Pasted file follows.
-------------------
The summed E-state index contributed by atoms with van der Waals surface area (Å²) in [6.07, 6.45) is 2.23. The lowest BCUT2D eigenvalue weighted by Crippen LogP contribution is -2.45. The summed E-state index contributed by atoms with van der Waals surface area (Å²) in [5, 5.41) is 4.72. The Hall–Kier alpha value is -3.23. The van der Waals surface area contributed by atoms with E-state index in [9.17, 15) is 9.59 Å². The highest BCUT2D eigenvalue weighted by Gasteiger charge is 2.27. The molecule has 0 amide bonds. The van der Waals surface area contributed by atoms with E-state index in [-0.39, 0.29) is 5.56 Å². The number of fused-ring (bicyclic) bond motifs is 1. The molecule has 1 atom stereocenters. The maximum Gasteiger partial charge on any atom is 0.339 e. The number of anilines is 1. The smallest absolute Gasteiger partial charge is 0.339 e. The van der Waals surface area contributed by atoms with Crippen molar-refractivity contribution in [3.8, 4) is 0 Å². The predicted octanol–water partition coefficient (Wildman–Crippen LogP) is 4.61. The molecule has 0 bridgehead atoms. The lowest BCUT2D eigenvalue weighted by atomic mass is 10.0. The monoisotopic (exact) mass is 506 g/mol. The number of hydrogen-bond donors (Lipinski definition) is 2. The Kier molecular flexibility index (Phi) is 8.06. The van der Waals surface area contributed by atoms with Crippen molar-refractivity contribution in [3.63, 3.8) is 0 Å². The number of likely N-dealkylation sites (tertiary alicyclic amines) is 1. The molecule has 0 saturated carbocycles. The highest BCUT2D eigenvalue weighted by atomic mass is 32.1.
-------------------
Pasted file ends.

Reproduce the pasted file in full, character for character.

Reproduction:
The summed E-state index contributed by atoms with van der Waals surface area (Å²) in [6.07, 6.45) is 2.23. The lowest BCUT2D eigenvalue weighted by Crippen LogP contribution is -2.45. The summed E-state index contributed by atoms with van der Waals surface area (Å²) in [5, 5.41) is 4.72. The Hall–Kier alpha value is -3.23. The van der Waals surface area contributed by atoms with E-state index in [9.17, 15) is 9.59 Å². The highest BCUT2D eigenvalue weighted by Gasteiger charge is 2.27. The molecule has 0 amide bonds. The van der Waals surface area contributed by atoms with E-state index in [-0.39, 0.29) is 5.56 Å². The number of fused-ring (bicyclic) bond motifs is 1. The molecule has 1 atom stereocenters. The maximum Gasteiger partial charge on any atom is 0.339 e. The number of anilines is 1. The smallest absolute Gasteiger partial charge is 0.339 e. The van der Waals surface area contributed by atoms with Crippen molar-refractivity contribution in [3.8, 4) is 0 Å². The predicted octanol–water partition coefficient (Wildman–Crippen LogP) is 4.61. The molecule has 0 bridgehead atoms. The lowest BCUT2D eigenvalue weighted by atomic mass is 10.0. The monoisotopic (exact) mass is 506 g/mol. The number of hydrogen-bond donors (Lipinski definition) is 2. The Kier molecular flexibility index (Phi) is 8.06. The van der Waals surface area contributed by atoms with Crippen molar-refractivity contribution in [3.63, 3.8) is 0 Å². The number of likely N-dealkylation sites (tertiary alicyclic amines) is 1. The molecule has 0 saturated carbocycles. The highest BCUT2D eigenvalue weighted by atomic mass is 32.1.